Identity and quantity of microorganisms in necrotising fasciitis determined by culture and molecular methods

Publikation: Konferencebidrag uden forlag/tidsskriftPosterForskningpeer review


Necrotising fasciitis (NF), commonly known as flesh eating disease is a fast progressing, potentially lethal infection of the subcutaneous tissue/fascia. Treatment includes high doses of intravenous antibiotics and aggressive surgical debridement. Accurate identification of the microbial community involved in the disease may add to the knowledge of NF pathogenesis and influence the administration of antibiotics, thereby potentially improving the outcome for the patients. In this study the aim was to investigate the applicability of different molecular methods as compared to standard culture-based methods.
We investigated the microbial communities in 21 samples obtained during debridement of NF patients (n=8). Samples were examined by standard bacteriological examination (culture and microscopy) at Rigshospitalet (Copenhagen, Denmark) and a range of molecular methods. The best DNA extraction protocol was chosen based on tests of 5 protocols performed on 5 NF samples. Molecular methods included full-length 16S rRNA gene analysis, real-time PCR, the Ibis T5000 Biosensor System, and 454 pyrosequencing of partial 16S rRNA genes.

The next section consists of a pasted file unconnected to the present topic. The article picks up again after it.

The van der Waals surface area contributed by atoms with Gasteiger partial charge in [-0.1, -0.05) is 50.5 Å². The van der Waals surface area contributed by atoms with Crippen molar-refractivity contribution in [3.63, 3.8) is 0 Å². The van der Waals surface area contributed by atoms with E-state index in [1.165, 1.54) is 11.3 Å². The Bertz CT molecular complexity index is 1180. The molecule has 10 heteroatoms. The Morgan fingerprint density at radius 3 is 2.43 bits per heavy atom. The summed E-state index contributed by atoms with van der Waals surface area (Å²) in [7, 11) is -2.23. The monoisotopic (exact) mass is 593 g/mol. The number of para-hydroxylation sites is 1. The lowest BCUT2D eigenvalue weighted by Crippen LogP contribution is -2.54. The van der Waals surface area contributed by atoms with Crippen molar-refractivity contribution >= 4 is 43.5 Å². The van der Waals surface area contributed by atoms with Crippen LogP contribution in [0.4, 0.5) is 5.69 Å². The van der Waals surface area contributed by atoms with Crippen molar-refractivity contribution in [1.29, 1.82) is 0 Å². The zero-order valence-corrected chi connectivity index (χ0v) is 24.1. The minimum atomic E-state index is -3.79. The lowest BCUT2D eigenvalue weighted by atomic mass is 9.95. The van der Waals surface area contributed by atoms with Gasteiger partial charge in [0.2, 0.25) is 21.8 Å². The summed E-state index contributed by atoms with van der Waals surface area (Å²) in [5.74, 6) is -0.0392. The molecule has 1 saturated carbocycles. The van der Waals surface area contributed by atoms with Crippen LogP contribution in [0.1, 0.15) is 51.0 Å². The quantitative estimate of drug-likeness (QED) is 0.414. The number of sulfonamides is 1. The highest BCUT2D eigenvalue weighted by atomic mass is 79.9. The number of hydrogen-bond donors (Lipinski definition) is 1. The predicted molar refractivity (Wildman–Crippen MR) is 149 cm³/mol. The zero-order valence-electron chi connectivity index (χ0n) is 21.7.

In 9 samples (43%) no growth of microorganisms was observed whereas molecular methods identified microorganisms in all samples. Culture identified Streptococcus sp. in most cases (48%). By molecular methods the incidence was increased (90%) and identification to species level was possible, with S.
pyogenes being dominant (85% of samples with Streptococcus). Real-time PCR showed dominance of Streptococcus sp. in the samples, however some additional bacteria were found. The remaining samples were found to contain yeast by culture and a mixture of Mycoplasma sp., Fusobacterium necrophorum and Candida albicans by molecular methods. Overall findings of polymicrobial communities were more common by molecular methods than culture.
Correspondence between findings by culture and molecular methods indicates that the latter may be an appropriate method. The advantages of using molecular methods are: 1) identification of the pathogen(s) even when antibiotics have been administered, and 2) less time-consumption by some of the molecular
methods than conventional culture. The challenge is the interpretation of the significance of the findings by molecular methods. The use of the molecular methods will potentially enable a more rapid adjustment from empiric antibiotic treatment to defined treatment directed at identified microorganisms.
Antal sider1
StatusUdgivet - 2012
BegivenhedDanish Conference on Biotechnology and Molecular Biology: Microbial Communities in Biotechnology, Health and Biomedicine - Vejle, Danmark
Varighed: 24 maj 201225 maj 2012
Konferencens nummer: 7


KonferenceDanish Conference on Biotechnology and Molecular Biology